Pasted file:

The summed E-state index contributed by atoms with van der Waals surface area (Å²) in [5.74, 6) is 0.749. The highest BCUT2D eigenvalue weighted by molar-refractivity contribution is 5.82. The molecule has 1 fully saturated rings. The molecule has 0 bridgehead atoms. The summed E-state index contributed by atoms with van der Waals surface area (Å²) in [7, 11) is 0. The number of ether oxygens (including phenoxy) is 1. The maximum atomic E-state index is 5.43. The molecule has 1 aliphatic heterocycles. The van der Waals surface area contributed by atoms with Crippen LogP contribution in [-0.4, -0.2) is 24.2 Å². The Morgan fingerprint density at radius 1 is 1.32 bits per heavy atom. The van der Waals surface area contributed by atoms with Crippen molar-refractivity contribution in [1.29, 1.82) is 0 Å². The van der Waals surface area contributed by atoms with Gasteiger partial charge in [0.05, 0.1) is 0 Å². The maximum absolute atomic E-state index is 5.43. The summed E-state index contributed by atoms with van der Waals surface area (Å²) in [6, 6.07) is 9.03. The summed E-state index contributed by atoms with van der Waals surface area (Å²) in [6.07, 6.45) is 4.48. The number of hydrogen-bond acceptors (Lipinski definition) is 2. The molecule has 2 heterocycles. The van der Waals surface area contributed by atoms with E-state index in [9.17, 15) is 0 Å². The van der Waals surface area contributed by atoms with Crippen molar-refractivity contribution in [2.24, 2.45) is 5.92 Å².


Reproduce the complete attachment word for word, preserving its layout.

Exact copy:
The summed E-state index contributed by atoms with van der Waals surface area (Å²) in [5.74, 6) is 0.749. The highest BCUT2D eigenvalue weighted by molar-refractivity contribution is 5.82. The molecule has 1 fully saturated rings. The molecule has 0 bridgehead atoms. The summed E-state index contributed by atoms with van der Waals surface area (Å²) in [7, 11) is 0. The number of ether oxygens (including phenoxy) is 1. The maximum atomic E-state index is 5.43. The molecule has 1 aliphatic heterocycles. The van der Waals surface area contributed by atoms with Crippen LogP contribution in [-0.4, -0.2) is 24.2 Å². The Morgan fingerprint density at radius 1 is 1.32 bits per heavy atom. The van der Waals surface area contributed by atoms with Crippen molar-refractivity contribution in [1.29, 1.82) is 0 Å². The van der Waals surface area contributed by atoms with Gasteiger partial charge in [0.05, 0.1) is 0 Å². The maximum absolute atomic E-state index is 5.43. The summed E-state index contributed by atoms with van der Waals surface area (Å²) in [6, 6.07) is 9.03. The summed E-state index contributed by atoms with van der Waals surface area (Å²) in [6.07, 6.45) is 4.48. The number of hydrogen-bond acceptors (Lipinski definition) is 2. The molecule has 2 heterocycles. The van der Waals surface area contributed by atoms with E-state index in [9.17, 15) is 0 Å². The van der Waals surface area contributed by atoms with Crippen molar-refractivity contribution in [2.24, 2.45) is 5.92 Å².